Thirty-seven patients reached 1 year of follow-up, 13 (35%) remained on dialysis, and 24 (65%) had independent renal function with a median creatinine of 1.9 mg/dl (IQR, 1.6–2.8 mg/dl) and an eGFR of 30 ml/min per 1.73 m2 (IQR, 22–43 ml/min per 1.73 m2). Thirty-two patients reached at least 2 years of follow-up, of which 21 (66%) had independent renal function with a median creatinine of 1.8 mg/dl (IQR, 1.5–2.7 mg/dl) and an eGFR of 34 ml/min per 1.73 m2 (IQR, 26–48 ml/min per 1.73 m2) and 11 patients had ESRD. No additional patients progressed to ESRD between 1 and 2 years; however, there were four additional deaths.


Two of the surviving 37 patients relapsed within the first 12 months. One patient relapsed with a suspected renal relapse (not biopsied). This was treated with a change in immunosuppression from MMF to oral cyclophosphamide for 3 months. The second patient presented with a fever and a new biopsy-proven rash 8 months following the initial presentation, which was treated by changing azathioprine to MMF.

Three patients relapsed after 12 months: one extrarenal relapse at 23 months; one pulmonary hemorrhage at 16 months; and one with ear, nose, and throat symptoms at 19 months.

Adverse Events

Eleven patients (27%) had episodes of leukopenia (WCC <4×109/L) during CYP therapy, with eight patients experiencing leukopenia while dialysis dependent. In four of the patients (all dialysis dependent), CYP therapy was terminated because of this complication, with one patient requiring granulocyte-colony stimulating factor rescue therapy. An additional dialysis-dependent patient had an episode of neutropenic sepsis complicating treatment, but continued CYP therapy once the WCC had recovered.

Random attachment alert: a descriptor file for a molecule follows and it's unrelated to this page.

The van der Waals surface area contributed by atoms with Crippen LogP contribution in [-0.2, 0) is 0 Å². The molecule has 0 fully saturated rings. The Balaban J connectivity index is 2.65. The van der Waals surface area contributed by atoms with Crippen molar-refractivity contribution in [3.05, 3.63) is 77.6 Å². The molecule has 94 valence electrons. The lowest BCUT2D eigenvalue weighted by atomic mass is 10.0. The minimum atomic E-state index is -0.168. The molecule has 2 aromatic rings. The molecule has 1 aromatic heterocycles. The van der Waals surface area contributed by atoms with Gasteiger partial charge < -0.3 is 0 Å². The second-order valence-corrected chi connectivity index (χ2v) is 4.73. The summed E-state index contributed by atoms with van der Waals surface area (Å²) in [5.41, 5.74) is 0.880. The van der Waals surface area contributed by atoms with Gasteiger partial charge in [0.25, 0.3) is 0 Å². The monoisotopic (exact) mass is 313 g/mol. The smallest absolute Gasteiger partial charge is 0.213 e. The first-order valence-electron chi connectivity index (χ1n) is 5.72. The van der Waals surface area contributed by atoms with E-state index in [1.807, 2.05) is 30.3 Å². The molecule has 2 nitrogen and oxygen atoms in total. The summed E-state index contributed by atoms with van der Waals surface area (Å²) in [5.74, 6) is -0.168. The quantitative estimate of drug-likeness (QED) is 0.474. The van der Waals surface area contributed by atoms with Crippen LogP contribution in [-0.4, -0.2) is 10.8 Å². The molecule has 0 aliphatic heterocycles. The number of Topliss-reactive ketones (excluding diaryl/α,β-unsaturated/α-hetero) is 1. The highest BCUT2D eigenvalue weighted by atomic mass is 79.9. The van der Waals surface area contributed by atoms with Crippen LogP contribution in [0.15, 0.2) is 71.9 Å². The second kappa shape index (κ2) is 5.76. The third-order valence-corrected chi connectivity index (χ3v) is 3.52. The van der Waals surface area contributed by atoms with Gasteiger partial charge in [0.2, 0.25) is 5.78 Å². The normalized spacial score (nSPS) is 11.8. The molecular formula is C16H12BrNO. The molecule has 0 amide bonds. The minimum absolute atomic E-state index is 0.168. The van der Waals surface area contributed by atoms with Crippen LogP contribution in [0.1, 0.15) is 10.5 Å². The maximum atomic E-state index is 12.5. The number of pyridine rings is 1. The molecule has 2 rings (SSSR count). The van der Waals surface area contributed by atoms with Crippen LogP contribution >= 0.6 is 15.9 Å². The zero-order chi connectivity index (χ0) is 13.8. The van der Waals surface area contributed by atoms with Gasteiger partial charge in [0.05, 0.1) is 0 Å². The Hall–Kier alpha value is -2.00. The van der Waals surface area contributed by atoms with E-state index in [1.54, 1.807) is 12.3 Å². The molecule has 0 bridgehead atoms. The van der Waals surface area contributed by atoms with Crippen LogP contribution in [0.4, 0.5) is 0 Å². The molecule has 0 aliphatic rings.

Seventeen patients (41%) had 28 infective complications (Table 3). Four of the patients had concurrent leukopenia. Other adverse events included two episodes of deep vein thrombosis (leading to pulmonary embolism in one) after CYP had been switched to azathioprine, seizures in one patient (related to hypercalcemia), steroid-induced diabetes, depression, and one malignancy, all within the first 12 months of therapy. After 12 months, 2 patients were diagnosed with malignancies, leading to death in 1 patient from metastatic disease. One patient had a cerebrovascular event, and another patient was diagnosed with atrial fibrillation and a pulmonary embolus.

Table 3:
Adverse events: Infectious complications

There were a total of eight deaths, three during the first 3 months (one sepsis and two within a week of presentation), one at 5 months (malignancy), and four between 12 and 24 months (three unknown, one malignancy). Patient survival probability was 93% and 90% at 3 and 12 months, respectively.

Elderly Patients

Our cohort of patients included eight patients aged ≥75 years. Of these eight, three patients either presented dialysis dependent and never regained function, or returned to dialysis within 30 days. One patient aged >75 years died shortly after presentation, and four regained and maintained independent renal function. Within this group, infections were common, with five patients developing infectious complications and another developing severe leukopenia after the first dose of CYP.

Comparison with the MEPEX Study

We obtained detailed follow-up data on the patients in the MEPEX study. We identified patients who were classified as dialysis dependent at time of entry into the study, and who were randomized to the plasmapheresis arm, in addition to receiving oral CYP (n=37) (Table 1). Of the MEPEX patients, 11 of 37 (30%) remained dialysis dependent from time of presentation with no recovery. Three patients progressed to ESRD during long-term follow-up (one patient at 250 days, one between 4 and 5 years, and one patient between 5 and 6 years).